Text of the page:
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NAU A&P 16

NAU Lymphatic System & Immunity

QuestionAnswer
Greek for clear water Lymph
This system starts in tissues, travels to lymph nodes, then dumps into the blood system Lymphatic system
Name the 3 functions of the Lymphatic system: 1. Fluid balance 2. Protection from infection 3. Absorption of fats
Picks up excess fluid and protein behind in the tissues during fluid & nutrient exchanges between the blood and tissues Fluid balance
Filters out pathogens & other cellular debris so the lymphocytes can dispose of it. Protection from infection
Defense cell residents of the lymph system Lymphocytes
This is too large to be absorbed into the blood through intestinal capillaries, then deposited to certain parts of the body Absorption of fats
Filters of lymph once it has drained from the tissue. Generally sequestered near a joint. Lymph Nodes
7 types of lymph nodes Cervical, Axillary, Trachebronchial, Supratrochlear, Mesenteric (Abdominal), Inguinal and Pelvic
Lymph node of the neck. Inflamed if has a head cold, sinus infection or any infection involving the head and neck region. Cervical lymph node
Lymph node of the armpit, can be inflamed if patient has breast cancer Axillary lymph node
Lymph node of the thoracic area, near the trachea. Can swell if patient has a respiratory infection. Trachebronchial lymph node
Lymph node of the medial side of the elbow. Can swell due to allergies. Supratrochlear lymph node
Lymph node of the abdomen. Sandwiched between the peritoneum. Can swell with abdominal or colon disorders. Messenteric (Abdominal) lymph node
Lymph node of the groin region where the leg attaches to the body. In adults infections in this are are sequestered. In children since the trunk is small infection can travel here. Inguinal lymph node
Lymph node of the pelvic region Pelvic lymph node
3 Major filtration in the body Liver, Spleen and Kidneys
Blood Filtration Spleen and Liver
Electrolyte Filtration Kidneys
Is the largest of the lymphatic organs. Located in upper abdominal cavity just below diaphragm, composed of: white pulp containing many lymphocytes & red pulp containing RBC's filled with blood instead of lymph. Functions similar to other lymphoid tissue. Spleen
Special functions of the spleen Cleans blood of impurities by filtration & phagocytosis; Destroys old worn out RBC's, retrieves iron & other recyclable products and sends to liver; Produces RBC's before birth; Serves as a reservoir for blood in case of an emergency or severe anemia.
Located anterior to the aortic arch & behind the body of the sternum. Functions in both lymphoid capacities using T-lymphocytes & hormonal capacities which secrete thymosins which activate the maturation of the T lymphocytes. Thymus
Name the innate (nonspecific) Defenses Species resistance; Mechanical barriers; Chemical barriers; Natural Killer cells; Inflammation; Phagocytosis; Fever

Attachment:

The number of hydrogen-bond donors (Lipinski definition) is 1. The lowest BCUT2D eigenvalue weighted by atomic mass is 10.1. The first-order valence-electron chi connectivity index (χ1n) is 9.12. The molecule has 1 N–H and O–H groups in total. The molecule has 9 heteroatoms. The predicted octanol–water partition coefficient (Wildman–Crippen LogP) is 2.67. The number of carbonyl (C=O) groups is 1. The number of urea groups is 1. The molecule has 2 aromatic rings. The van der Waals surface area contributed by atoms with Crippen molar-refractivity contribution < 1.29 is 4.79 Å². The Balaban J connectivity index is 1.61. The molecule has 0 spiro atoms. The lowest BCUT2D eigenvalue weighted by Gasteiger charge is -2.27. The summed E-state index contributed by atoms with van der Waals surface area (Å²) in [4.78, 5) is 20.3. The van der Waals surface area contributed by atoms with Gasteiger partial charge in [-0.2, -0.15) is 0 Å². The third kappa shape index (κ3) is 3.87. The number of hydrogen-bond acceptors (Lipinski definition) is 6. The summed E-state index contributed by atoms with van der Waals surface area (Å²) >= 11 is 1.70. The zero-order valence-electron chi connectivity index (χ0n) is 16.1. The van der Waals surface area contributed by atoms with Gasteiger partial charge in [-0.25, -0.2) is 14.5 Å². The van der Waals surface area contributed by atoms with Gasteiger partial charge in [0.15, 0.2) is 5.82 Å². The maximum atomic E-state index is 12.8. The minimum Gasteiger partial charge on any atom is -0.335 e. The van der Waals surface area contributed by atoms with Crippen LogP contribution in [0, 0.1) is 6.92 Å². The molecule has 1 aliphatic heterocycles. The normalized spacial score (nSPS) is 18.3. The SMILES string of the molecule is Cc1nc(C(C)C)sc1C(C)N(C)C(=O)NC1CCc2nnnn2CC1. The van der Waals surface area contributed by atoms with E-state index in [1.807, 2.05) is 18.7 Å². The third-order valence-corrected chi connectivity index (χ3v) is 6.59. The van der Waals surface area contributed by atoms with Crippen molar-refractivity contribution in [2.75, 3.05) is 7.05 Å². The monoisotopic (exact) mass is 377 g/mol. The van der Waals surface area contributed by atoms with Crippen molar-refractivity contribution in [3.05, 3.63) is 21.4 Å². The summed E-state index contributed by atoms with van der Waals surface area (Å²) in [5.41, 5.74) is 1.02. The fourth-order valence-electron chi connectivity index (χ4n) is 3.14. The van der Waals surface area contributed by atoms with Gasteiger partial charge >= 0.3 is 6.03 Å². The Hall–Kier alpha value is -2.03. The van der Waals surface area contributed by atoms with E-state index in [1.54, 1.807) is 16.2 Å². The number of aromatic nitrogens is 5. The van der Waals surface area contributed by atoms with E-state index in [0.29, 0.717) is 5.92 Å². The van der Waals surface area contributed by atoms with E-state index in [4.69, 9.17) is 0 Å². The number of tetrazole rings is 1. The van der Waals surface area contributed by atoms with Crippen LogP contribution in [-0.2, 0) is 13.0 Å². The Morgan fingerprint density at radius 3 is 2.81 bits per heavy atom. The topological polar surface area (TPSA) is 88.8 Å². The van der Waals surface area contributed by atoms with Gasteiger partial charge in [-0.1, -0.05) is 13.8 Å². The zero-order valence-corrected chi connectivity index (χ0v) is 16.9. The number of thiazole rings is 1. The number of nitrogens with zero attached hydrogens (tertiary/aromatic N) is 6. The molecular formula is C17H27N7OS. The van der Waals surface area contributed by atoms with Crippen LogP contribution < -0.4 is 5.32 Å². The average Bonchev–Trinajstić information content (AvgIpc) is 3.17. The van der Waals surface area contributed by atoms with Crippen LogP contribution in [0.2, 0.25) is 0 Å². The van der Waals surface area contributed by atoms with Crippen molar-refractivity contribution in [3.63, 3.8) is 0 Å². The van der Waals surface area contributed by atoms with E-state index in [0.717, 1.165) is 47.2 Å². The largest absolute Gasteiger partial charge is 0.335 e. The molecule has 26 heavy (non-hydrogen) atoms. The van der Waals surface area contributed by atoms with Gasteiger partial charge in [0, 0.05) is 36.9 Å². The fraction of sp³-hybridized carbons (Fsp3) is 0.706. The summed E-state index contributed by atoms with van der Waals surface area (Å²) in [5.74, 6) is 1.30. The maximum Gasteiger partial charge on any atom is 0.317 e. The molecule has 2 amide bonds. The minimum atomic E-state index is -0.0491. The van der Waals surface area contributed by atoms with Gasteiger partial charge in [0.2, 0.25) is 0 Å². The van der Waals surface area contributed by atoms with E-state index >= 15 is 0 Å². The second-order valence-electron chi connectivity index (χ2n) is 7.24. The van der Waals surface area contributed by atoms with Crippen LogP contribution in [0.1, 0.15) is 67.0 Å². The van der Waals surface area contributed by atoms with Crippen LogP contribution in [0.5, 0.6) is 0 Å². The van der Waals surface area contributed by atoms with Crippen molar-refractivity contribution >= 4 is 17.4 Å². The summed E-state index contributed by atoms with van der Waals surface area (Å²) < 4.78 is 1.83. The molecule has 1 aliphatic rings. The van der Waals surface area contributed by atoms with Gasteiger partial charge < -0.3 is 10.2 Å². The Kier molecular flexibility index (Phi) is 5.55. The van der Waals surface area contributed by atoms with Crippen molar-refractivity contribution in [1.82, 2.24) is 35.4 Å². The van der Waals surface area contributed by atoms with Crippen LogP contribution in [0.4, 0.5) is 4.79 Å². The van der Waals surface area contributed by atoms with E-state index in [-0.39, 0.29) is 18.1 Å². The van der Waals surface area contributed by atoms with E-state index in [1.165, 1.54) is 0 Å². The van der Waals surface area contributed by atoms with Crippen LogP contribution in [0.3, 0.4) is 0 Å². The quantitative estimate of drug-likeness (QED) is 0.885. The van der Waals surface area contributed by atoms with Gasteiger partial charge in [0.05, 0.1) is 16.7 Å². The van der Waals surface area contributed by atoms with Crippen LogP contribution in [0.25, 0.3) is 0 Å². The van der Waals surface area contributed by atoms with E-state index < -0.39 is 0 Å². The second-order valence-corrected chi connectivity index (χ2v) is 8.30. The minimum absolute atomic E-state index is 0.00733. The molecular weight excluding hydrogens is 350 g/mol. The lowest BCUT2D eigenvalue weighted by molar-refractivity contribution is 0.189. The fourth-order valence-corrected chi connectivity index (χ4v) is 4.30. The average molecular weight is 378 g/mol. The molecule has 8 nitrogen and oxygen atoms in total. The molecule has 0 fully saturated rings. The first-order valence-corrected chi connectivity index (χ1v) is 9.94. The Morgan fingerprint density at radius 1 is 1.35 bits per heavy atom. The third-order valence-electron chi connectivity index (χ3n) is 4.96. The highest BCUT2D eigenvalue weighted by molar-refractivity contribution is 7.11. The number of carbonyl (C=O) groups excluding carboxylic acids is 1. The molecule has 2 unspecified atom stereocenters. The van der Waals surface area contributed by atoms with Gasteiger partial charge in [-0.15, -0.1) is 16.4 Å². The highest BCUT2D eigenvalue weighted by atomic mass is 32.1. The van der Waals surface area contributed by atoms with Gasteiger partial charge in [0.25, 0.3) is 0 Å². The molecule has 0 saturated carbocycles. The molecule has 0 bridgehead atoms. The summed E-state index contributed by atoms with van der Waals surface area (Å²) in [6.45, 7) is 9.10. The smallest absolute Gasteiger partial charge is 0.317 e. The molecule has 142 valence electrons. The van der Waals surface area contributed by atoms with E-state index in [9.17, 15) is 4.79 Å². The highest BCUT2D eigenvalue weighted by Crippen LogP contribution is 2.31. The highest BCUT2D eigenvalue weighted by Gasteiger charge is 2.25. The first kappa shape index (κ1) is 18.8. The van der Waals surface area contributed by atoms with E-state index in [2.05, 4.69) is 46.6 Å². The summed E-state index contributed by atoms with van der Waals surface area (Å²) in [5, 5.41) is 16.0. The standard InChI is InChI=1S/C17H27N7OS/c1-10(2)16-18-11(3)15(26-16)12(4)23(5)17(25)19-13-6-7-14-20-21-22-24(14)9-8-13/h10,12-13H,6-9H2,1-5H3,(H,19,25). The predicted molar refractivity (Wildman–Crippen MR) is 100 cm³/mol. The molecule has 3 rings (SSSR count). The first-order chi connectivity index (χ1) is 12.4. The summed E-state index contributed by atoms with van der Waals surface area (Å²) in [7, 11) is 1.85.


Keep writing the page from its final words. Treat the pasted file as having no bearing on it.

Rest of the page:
Defense specific for a particular species Species Resistance
Skin, mucous membrane, earwax, cilia as defenses Mechanical barriers
Defense where gastric juice, tears containing pathogen enzymes protect body Chemical barriers
Distinct types of lymphocytes that secretes perforins that lyse virus-infected cells and cancer cells Natural Killer cells
A tissue response to injury that helps prevent the spread of infectious agents into nearby tissues Inflammation
Neutrophils, monocytes and macrophages engulf and destroy foreign particles and cells Phagocytosis
Elevated body temperature inhibits microbial growth and increases phagocytic activity. Fever
Types of chemical barriers Interferons, Defensins, Collectins, Complement
Hormonelike peptides that lymphocytes & fibroblasts produce in response to viruses or tumor cells. They interfere with replication Interferons
Peptides produced by neutrophils & other other types of granular white blood cells, makes holes in bacterial cell walls and membranes, making the cell cripple to microbes Defensins
Are proteins that provide broad protection against bacteria, yeasts and some viruses. Collectins
A group of proteins in plasms and other body fluids that interact in a series of reactions or a cascade. Complement
Adaptive (specific) defenses or Immunity Antigens, Immune Responses, Allergic Reactions, Transplantation & Tissue Rejection, Autoimmunity
Cell markers that help identify body cells to the body itself Antigens
Detectable concentrations of antibodies that appear in the body following an exposure to foreign antigens. Immune Responses
Organs or other body material that is not recognized by the body as original parts and are attacked. Transplantation & Tissue Rejection
When the immune system fails to distinguish itself from nonself, producing antibodies that attack & damage the body's tissues & organs. The body attacking itself to the extreme. Ex: AIDS, HIV Autoimmunity
An individual's power to resist or overcome the effects of a particular disease agent or its harmful products Immunity
2 Types of Immunity Inborn and Acquired Immunity
Inherited immunity against a particular disease or harmful products Inborn Immunity
2 Types of Acquired immunity Natural and Artificial Immunity
Contact with the disease. Exposure to chicken pox. Active, Natural Acquired Immunity
Immunity through the mother's milk or placenta Passive, Natural Acquired Immunity
Vaccine containing a "dead" version of the toxin. Ex: flu, measles, rubella vaccinations Active, Artificial Acquired Immunity
Immune serum, antiserum containing small amounts of the "live" toxin, so the individual may make their own defenses. Ex: snake venom Passive, Artificial Acquired Immunity
Part of Lymphatic system in cervical region. Will swell in reaction to head congestion, sinusitis and ear infections. Can block air passage if swollen large enough. Tonsils
Organ that contains lymphoid tissue in its walls. Located at the end of the colon. Appendix
Created by: FKrouse